Slashdot videos: Now with more Slashdot!
We've improved Slashdot's video section; now you can view our video interviews, product close-ups and site visits with all the usual Slashdot options to comment, share, etc. No more walled garden! It's a work in progress -- we hope you'll check it out (Learn more about the recent updates).
Those who attacked the US on 9/11, and those who subsequently commit acts of terrorism against Americans are not trying to kill Americans.
So many of the tactics being employed against terrorism are put in place because there is a widespread fear that "They're out to kill us! If we leave them alone, or if we don't actively combat terrorism, more innocent American civilians will die."
This is the wrong mindset, and the wrong problem to focus resources on. The terrorists attacking the US are not out to kill Americans. They do not want to "kill the infidels!". They are opposed to the expansive, capitalist, commercialized society America is and represents. They are opposed to "the Man", as we like to say. Our Man. The westernized Man.
By committing acts of terrorism, the attackers aim to weaken the unity of western society, disrupt our way of life, turn us against our governments, have the internal security of our countries break down to a ridiculous piece of theater, have us live in fear, and have western society in general disrupted as much as possible.
The people attacking the US are smarter than us (they're probably engineers), and are not motivated by the primitive religious craziness that everyone seems to think. "Terrorism" (as this is now the concrete thing we're fighting) is a carefully planned tactic to disrupt western society, and not simply a plan to kill as many Americans as possible.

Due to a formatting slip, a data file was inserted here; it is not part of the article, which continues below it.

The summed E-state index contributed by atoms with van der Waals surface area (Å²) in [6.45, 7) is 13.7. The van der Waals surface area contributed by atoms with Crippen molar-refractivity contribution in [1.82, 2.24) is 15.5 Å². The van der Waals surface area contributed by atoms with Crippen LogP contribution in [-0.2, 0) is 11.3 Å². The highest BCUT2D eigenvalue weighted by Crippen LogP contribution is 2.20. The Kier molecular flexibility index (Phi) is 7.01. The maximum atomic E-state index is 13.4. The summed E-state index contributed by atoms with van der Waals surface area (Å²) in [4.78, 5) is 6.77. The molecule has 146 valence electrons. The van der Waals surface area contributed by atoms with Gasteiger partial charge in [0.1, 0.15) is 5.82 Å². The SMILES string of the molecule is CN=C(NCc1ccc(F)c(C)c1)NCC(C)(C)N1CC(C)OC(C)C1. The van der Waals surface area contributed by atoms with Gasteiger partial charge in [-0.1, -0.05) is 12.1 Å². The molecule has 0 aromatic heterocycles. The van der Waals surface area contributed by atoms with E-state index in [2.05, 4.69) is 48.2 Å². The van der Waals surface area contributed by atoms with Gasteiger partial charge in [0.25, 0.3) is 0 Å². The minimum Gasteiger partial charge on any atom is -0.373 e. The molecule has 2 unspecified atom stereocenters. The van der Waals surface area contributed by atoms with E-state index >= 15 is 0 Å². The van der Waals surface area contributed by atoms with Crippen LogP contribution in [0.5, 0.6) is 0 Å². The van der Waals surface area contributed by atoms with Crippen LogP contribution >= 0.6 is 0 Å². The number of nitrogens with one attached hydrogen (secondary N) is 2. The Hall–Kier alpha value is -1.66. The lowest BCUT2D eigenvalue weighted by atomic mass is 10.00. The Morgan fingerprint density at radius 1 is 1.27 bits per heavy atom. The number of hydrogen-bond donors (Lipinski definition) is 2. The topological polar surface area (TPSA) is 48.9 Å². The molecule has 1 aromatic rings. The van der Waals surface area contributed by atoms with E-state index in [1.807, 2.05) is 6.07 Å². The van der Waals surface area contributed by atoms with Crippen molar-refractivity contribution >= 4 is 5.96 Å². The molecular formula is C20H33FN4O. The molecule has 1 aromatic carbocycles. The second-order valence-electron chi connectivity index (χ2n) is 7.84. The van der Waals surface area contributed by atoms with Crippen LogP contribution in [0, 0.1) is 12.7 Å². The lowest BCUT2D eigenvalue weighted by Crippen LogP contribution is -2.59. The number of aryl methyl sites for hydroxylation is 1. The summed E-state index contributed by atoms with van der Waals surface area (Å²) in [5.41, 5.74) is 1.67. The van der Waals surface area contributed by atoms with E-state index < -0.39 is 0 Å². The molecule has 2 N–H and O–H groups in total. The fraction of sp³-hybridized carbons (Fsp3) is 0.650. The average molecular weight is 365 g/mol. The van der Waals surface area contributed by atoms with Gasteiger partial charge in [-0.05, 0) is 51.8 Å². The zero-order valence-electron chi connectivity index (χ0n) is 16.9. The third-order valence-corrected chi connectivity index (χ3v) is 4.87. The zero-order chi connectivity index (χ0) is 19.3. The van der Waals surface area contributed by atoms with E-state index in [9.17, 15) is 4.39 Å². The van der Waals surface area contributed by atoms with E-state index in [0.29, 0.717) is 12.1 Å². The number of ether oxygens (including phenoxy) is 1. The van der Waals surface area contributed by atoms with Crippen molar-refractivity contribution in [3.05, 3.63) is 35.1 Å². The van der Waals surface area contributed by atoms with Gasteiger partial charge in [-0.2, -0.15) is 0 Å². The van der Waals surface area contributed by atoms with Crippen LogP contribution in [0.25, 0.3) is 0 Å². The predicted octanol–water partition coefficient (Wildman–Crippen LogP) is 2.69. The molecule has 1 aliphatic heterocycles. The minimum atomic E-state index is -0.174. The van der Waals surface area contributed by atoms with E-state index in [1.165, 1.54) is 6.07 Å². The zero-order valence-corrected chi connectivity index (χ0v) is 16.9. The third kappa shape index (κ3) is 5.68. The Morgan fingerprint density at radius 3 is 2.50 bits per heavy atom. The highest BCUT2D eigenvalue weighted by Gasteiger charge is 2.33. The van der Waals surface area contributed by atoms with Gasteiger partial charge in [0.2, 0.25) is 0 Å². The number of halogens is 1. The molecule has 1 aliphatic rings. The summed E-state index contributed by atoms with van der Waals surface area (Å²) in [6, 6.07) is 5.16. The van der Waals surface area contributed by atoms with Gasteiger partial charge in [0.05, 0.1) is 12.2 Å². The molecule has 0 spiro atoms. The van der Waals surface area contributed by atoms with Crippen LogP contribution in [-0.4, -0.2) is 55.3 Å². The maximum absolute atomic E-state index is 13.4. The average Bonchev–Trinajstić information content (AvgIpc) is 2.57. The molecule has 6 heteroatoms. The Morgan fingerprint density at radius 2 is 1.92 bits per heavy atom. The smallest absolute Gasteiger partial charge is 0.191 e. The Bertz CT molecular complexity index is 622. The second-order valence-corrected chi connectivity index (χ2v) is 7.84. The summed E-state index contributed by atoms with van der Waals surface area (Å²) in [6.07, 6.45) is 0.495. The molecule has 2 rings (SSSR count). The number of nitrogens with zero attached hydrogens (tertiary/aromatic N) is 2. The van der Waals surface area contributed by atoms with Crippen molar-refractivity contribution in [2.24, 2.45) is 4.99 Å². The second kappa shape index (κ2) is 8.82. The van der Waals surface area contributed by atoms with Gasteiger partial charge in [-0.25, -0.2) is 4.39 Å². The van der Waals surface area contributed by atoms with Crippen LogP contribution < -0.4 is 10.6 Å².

And they are, quite clearly, making some headway.
I assumed the GP was referring to the ability to move sound from between output devices on different computers. In the middle of playing. (Both machines running PulseAudio, of course) This is what makes PulseAudio worth the growing pains that it has been.
Also, PA can route audio output per application, while windows (7) can only choose which output to route all audio to.
So if you get 'caught', not only do you have to zip up, switch to some innocuous application, but now you also have to rip off and hide 3D glasses?
Unless you watch a different 3D program...
"A report financed by the French government recommends that Google, MSN, Yahoo, and other big advertising companies--as well as Internet service providers--be taxed, with the revenue set to help fund the music and publishing sectors.
There is nothing that requires the French government to adopt any of the report's proposals. But the proposals are important in that they reflect France's apparent distrust of Google's impact on creative community.""
Link to Original Source
I have some vision issues (wear glasses, have had surgery, was born cross-eyed, etc). I can't for the life of me remember the exact medical term, but I don't have depth perception like average folks. When the optometrist does the depth-perception test with the little dots, and one is supposed to pop out at you, I see no popping.
Now, I've watched Avatar (twice - once in non-3D and once in RealD) and thought it was great. I could see the 3D, but it wasn't anything crazy. It really just emphasized the focus point of the camera, and made things appropriately blurry if they were not the thing being focussed on. Trees closer to the camera loooked like they were closer to the camera. But I already knew that, because they're, well, bigger. I guess it added a bit of perspective, but nothing spectacular.
My question, thus, being: Is 3D really THAT great, that we want 3D TVs and camcorders? Or am I missing out on the full AWESOME of 3D becasue of my vision issues?
To me 3D still seems really gimmikey and more of a distraction than an actual addition to a film